“There are, ultimately, very few who need not listen to the words of the text, for, as it is said:

The Sagely man has few errors;

The superior man Changes his errors;

The petty man covers over his errors;

The stupid man sees no errors.” (WM 9-11)

The ”Entering the Dharma Realm“ chapter of the Flower Adornment Sutra recounts a Repentance of the pure Youth SuDhana:

He remembered how he himself in the past had not practiced bowing and reverence, and he immediately decided that he would practice them with all his might. He further remembered how in the past he had not been pure in body and mind, and he immediately decided that he would concentrate on reguLating and cleansing himself. He further remembered how in the past he had created all [sorts of] evil karma, and he immediately decided that he himself would concentrate onavoiding and stopping it.

He further remembered how in the past, he had given rise to all false thoughts, and he immediately decided that he would constantly rectify his thinking. He further remembered how in the past, his cultivation of all practice had only been for the sake of himself, and he immediately decided that he would enlarge the scope of his mind, so that it would Universally extend to all conscious beings.

He further remembered how in the past he had intently sought for states of desire, constantly harming and depleting himself, without its having any flavor. And he immediately decided that he would cultivate the Buddha Dharma, and nurture all his faculties, and use them to find peace himself.

He further remembered how in the past he had given rise to deviant and distorted reflection]]s. And he immediately decided that he would produce thoughts of Proper [[views and give rise to the vows of a Bodhisattva. He further remembered how in the past, he had toiled day and night at doing all evil affairs. And he immediately decided that he would bring forth Great vigor in accomplishing the Buddha Dharmas. He further remembered how in the past he had underGone birth in the five Destinies without any benefit to himself or to others. And he immediately decided that he wanted to use his body to benefit and aid living beings, accomplish the Buddha Dharmas, and attend upon all good knowing advisors.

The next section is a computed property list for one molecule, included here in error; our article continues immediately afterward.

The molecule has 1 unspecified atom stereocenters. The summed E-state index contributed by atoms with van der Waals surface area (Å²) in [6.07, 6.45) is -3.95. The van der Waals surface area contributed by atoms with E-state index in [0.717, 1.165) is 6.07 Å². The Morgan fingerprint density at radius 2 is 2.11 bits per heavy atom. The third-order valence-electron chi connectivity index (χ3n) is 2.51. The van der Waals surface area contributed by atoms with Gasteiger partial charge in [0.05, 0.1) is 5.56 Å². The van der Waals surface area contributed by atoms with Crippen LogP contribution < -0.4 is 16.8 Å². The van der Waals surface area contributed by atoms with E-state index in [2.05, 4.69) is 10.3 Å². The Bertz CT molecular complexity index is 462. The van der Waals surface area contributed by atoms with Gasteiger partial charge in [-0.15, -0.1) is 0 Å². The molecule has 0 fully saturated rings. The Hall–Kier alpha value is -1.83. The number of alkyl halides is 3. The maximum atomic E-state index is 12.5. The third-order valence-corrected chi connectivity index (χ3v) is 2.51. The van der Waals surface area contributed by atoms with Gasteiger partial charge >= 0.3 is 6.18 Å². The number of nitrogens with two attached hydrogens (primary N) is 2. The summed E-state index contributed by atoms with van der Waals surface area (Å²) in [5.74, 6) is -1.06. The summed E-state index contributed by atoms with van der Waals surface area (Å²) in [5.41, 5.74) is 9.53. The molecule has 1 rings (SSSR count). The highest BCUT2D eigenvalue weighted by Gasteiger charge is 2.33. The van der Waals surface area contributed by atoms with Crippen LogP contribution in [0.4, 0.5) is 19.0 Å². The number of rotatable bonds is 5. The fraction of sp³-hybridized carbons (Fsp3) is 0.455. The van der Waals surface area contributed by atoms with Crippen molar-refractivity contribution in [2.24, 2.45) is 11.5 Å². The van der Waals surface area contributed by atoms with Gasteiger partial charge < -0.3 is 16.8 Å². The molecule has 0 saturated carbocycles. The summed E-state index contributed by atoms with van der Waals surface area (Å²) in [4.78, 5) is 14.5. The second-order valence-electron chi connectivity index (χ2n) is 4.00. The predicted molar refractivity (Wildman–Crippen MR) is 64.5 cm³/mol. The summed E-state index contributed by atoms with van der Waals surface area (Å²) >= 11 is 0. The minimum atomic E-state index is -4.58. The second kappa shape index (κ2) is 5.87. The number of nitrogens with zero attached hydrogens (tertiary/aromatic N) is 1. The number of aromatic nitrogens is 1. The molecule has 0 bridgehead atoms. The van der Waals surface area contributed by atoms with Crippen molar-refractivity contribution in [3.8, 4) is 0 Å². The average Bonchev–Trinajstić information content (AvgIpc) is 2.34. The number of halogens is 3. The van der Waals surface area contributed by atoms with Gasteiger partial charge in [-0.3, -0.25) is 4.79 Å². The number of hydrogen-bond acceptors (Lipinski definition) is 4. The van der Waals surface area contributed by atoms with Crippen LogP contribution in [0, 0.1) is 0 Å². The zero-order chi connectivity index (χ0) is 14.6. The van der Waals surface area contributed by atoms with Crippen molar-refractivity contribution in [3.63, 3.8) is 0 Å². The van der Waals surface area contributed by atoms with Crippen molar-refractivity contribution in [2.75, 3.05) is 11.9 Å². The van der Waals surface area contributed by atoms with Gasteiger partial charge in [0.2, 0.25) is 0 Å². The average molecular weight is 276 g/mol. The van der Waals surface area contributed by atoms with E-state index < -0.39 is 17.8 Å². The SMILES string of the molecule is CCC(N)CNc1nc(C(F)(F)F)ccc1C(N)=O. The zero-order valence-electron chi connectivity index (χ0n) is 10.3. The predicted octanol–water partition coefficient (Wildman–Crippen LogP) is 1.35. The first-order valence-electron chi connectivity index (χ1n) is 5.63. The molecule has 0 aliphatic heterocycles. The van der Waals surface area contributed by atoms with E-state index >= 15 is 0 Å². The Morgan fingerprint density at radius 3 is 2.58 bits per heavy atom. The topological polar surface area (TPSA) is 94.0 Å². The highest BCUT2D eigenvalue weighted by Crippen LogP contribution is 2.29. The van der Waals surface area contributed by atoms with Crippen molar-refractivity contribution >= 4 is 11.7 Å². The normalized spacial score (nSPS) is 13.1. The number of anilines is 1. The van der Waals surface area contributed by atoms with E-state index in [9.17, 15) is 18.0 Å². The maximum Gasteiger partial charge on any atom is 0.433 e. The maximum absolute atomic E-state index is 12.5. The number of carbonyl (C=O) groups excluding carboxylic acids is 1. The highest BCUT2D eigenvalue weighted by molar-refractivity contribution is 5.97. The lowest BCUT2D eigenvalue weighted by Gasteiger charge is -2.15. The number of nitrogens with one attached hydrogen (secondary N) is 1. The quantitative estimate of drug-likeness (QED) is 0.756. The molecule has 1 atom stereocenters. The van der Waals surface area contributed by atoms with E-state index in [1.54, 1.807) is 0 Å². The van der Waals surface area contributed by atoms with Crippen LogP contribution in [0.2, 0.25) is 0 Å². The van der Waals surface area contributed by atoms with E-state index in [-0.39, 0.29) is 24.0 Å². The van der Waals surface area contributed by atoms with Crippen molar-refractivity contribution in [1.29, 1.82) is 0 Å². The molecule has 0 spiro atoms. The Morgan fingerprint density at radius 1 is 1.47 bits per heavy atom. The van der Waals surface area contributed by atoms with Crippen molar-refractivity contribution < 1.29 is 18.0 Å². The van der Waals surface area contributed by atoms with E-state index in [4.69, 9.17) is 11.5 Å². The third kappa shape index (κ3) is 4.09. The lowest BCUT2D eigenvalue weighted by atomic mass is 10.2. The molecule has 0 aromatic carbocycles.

Upon making such reflection]]s, he became very happy. (EDR VIII 2-4)

The Sixth Patriarch HWei-Neng explained Repentance this way:

What is Repentance and what is reform? Repentance is to repent of past errors, to repent so completely of all bad actions done in the past out of stupidity, confusion, arrogance, deceit, jealousy, and other such offenses, that they never arise again. reform is to refrain from such transgression in the future. Awakening and cutting off such offenses completely and never committing them again is called Repentance and Reform.

Common people, stupid and confused, know only how to repent of former errors and do not know how to reform and refrain from transgressions in the future. Because they do not reform, their former errors are not wiped away, and they will occur in the future. If former errors are not wiped away and transgressions are again committed, how can that be called Repentance and reform? (PS 178).

formal Repentance is often done publicly, individually before the Great Assembly, or communally by bowing Repentances such as the Great Compassion Repentance or the Repentance before the Ten Thousand Buddhas.


1) Chinese: Chan hWei , 2) Sanskrit: , 3) Pali , 4) Alternate translations: Repentance and Reform, confession]].

See Also: One Hundred Dharmasshame and remorse.

BTTS References: UW ?; PS 120, 176-178; WM 9-11; UW 30-31, 144-145; TT 87-96 (verse of Repentance of Universal Worthy Bodhisattva); EDR VIII 2-4, 69-73; FAS-PII]](3) 9-10; FAS Ch22 29-34 (”Treasury of shame“), 35-41 (”Treasury of Remorse“); RH (”Repentance before the eighty-eight Buddhas“).


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repentance.txt · Last modified: 2018/02/26 18:13 (external edit)